(Editor’s note: David Brussin is the founder and CEO of Monetate. He submitted this story to VentureBeat.)

Contrary to conventional wisdom, Silicon Valley isn’t the only place to go when you get serious about building a new company in the technology space.

Sure, it’s  a great place to start this sort of business, but the case for moving your company there is not as strong as it used to be. I’ve stared, run and sold many companies far from the Valley – with my latest venture firmly based in Philadelphia. Here’s why I’ve avoided ground zero for many tech companies:

If you are currently located outside the Valley but in a so-called secondary market such as Philadelphia or Boston, Seattle or Austin, you may be well-placed to succeed without moving. Yes, Silicon Valley still has large amounts of human capital, venture capital, and deal-making expertise, but there are also a very large number of companies competing for it.

The availability of venture funds in secondary markets, as well as angel money and super-angels, has also increased substantially in recent years – in some places outpacing the supply of exciting local projects seeking funds. As a result, the chances of your project getting the VC attention it deserves may be higher in a secondary market.

Of course, simply having access to money isn’t everything. To grow a successful technology company from the ground up, you need investors who have experience doing just that. Increasingly, you can find them in secondary markets.

While it’s getting easier to mature a tech company away from Palo Alto, there have been some historical downsides. People in secondary markets used to suffer from an information disadvantage, whether they were investors, entrepreneurs, engineers, designers, deal-makers, bankers, or lawyers. That’s because a lot of the information about how to do things and get things done was shared in social circles or networks that were defined geographically, namely Silicon Valley.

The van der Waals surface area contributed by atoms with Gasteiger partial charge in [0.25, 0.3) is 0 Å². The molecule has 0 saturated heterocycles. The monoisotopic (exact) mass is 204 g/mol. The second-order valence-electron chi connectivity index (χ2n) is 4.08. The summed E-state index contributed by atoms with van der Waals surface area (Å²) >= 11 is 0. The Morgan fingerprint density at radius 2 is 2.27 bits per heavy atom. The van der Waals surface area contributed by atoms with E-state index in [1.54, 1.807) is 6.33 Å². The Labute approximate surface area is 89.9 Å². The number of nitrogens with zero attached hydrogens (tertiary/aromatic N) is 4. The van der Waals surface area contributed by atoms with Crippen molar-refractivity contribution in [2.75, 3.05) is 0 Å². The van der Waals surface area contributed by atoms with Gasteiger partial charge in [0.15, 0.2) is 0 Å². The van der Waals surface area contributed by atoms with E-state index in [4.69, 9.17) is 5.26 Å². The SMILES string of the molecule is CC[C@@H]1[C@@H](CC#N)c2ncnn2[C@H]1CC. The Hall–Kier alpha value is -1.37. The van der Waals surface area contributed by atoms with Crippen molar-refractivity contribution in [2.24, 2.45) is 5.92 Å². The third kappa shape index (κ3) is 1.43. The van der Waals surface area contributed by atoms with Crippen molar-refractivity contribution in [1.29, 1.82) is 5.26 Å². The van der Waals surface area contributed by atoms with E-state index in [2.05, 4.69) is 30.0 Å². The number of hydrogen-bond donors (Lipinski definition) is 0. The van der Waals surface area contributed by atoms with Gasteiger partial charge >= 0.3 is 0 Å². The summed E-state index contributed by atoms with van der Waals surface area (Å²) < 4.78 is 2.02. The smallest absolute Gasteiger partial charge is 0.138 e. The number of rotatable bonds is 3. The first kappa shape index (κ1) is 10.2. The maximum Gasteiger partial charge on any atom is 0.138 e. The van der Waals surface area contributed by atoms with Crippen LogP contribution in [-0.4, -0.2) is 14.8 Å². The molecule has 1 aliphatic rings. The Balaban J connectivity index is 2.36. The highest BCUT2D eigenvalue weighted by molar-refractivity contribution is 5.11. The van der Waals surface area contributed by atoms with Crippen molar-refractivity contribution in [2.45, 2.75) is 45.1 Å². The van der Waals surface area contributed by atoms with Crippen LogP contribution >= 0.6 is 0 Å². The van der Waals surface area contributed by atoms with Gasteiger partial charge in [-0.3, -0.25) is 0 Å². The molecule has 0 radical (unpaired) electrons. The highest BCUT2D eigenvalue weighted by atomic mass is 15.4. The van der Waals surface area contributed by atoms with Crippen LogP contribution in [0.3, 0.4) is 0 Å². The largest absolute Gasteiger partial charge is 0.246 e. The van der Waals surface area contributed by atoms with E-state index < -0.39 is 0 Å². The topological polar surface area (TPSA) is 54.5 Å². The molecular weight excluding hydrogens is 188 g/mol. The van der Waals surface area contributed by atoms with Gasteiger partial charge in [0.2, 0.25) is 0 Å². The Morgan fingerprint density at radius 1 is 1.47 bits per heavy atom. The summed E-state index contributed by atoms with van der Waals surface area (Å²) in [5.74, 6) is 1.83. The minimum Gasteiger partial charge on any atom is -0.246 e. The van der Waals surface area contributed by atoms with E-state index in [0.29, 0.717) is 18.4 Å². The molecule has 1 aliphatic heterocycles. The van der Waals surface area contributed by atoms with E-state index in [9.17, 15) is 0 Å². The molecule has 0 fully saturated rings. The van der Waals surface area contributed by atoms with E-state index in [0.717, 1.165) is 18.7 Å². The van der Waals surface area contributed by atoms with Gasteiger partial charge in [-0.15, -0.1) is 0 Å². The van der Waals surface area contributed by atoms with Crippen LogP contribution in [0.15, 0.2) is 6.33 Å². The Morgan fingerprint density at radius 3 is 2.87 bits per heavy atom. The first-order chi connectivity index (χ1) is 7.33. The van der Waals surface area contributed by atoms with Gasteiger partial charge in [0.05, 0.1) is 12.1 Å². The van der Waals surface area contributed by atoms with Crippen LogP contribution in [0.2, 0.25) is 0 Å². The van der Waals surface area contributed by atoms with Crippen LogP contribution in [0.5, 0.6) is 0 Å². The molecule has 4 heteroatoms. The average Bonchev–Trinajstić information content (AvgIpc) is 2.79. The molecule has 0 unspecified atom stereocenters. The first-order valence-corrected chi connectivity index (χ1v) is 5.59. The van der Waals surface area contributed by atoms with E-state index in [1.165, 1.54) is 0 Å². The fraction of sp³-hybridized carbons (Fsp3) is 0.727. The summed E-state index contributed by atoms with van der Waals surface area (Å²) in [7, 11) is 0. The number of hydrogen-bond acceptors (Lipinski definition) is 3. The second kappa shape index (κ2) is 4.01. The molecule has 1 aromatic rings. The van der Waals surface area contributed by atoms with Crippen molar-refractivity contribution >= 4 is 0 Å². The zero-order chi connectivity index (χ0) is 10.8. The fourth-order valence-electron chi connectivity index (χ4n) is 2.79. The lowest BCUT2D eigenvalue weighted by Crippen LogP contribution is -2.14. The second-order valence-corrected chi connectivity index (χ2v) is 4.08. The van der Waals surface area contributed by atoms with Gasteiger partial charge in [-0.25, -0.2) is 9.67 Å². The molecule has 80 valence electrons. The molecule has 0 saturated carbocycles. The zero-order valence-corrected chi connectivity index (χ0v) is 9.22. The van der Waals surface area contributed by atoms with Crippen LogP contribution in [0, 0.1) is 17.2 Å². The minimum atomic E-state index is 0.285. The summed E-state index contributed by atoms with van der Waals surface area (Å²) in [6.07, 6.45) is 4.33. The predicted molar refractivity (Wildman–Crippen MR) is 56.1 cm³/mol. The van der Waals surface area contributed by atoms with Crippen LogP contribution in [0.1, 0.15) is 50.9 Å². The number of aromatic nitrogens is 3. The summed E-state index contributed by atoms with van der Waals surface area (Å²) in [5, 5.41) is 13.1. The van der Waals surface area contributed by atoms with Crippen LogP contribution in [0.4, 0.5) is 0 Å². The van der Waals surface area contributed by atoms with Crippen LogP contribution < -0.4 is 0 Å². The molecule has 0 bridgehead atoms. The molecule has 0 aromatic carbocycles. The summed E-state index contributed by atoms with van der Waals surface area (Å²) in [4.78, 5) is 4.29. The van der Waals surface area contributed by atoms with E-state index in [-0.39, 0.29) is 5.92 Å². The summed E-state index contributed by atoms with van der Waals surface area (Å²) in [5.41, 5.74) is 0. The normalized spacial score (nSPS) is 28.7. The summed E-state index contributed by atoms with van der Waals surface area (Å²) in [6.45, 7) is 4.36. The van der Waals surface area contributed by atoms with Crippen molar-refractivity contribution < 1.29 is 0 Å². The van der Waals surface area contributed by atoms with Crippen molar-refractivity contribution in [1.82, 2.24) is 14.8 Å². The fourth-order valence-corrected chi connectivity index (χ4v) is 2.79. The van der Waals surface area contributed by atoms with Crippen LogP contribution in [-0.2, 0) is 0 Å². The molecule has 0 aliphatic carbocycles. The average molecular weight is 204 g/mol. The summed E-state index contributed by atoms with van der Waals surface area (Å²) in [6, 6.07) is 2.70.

With the advent of blogs and other social media, though, there is now much more information sharing and transparency in the startup world, both on the founding side and on the funding side.

Should you move out of Silicon Valley if you’ve already started operations there? Probably not. But if you’ve started your company somewhere else – such as Philadelphia, where there is a thriving local VC community, a good supply of talent from good schools, and mentors accessible through social networks – then your chances of success are a lot better than they were five years ago.

Finally, starting up outside the Valley means you won’t be competing with Google for people as you build your team, and there’s less chance that Facebook will stunt your growth by stealing your best players. Just don’t expect to have the local playing field all to yourself. Building tech companies outside the Valley is one trend that is likely to keep growing.